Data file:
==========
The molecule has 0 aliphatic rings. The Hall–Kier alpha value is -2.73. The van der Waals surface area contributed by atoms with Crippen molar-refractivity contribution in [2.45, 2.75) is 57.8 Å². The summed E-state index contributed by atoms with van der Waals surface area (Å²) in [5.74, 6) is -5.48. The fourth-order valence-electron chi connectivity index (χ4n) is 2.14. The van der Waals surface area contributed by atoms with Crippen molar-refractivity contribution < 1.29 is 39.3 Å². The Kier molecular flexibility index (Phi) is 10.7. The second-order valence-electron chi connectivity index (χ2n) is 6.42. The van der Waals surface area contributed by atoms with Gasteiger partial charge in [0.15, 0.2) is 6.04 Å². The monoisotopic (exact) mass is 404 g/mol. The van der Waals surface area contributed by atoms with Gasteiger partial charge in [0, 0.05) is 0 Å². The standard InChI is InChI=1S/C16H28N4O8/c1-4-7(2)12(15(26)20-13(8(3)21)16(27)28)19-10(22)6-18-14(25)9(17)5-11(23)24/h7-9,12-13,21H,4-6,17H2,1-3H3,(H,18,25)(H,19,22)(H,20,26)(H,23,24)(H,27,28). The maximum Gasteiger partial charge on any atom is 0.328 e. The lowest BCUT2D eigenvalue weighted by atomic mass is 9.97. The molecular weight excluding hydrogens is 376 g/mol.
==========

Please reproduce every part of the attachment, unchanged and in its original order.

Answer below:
The molecule has 0 aliphatic rings. The Hall–Kier alpha value is -2.73. The van der Waals surface area contributed by atoms with Crippen molar-refractivity contribution in [2.45, 2.75) is 57.8 Å². The summed E-state index contributed by atoms with van der Waals surface area (Å²) in [5.74, 6) is -5.48. The fourth-order valence-electron chi connectivity index (χ4n) is 2.14. The van der Waals surface area contributed by atoms with Crippen molar-refractivity contribution < 1.29 is 39.3 Å². The Kier molecular flexibility index (Phi) is 10.7. The second-order valence-electron chi connectivity index (χ2n) is 6.42. The van der Waals surface area contributed by atoms with Gasteiger partial charge in [0.15, 0.2) is 6.04 Å². The monoisotopic (exact) mass is 404 g/mol. The van der Waals surface area contributed by atoms with Gasteiger partial charge in [0, 0.05) is 0 Å². The standard InChI is InChI=1S/C16H28N4O8/c1-4-7(2)12(15(26)20-13(8(3)21)16(27)28)19-10(22)6-18-14(25)9(17)5-11(23)24/h7-9,12-13,21H,4-6,17H2,1-3H3,(H,18,25)(H,19,22)(H,20,26)(H,23,24)(H,27,28). The maximum Gasteiger partial charge on any atom is 0.328 e. The lowest BCUT2D eigenvalue weighted by atomic mass is 9.97. The molecular weight excluding hydrogens is 376 g/mol.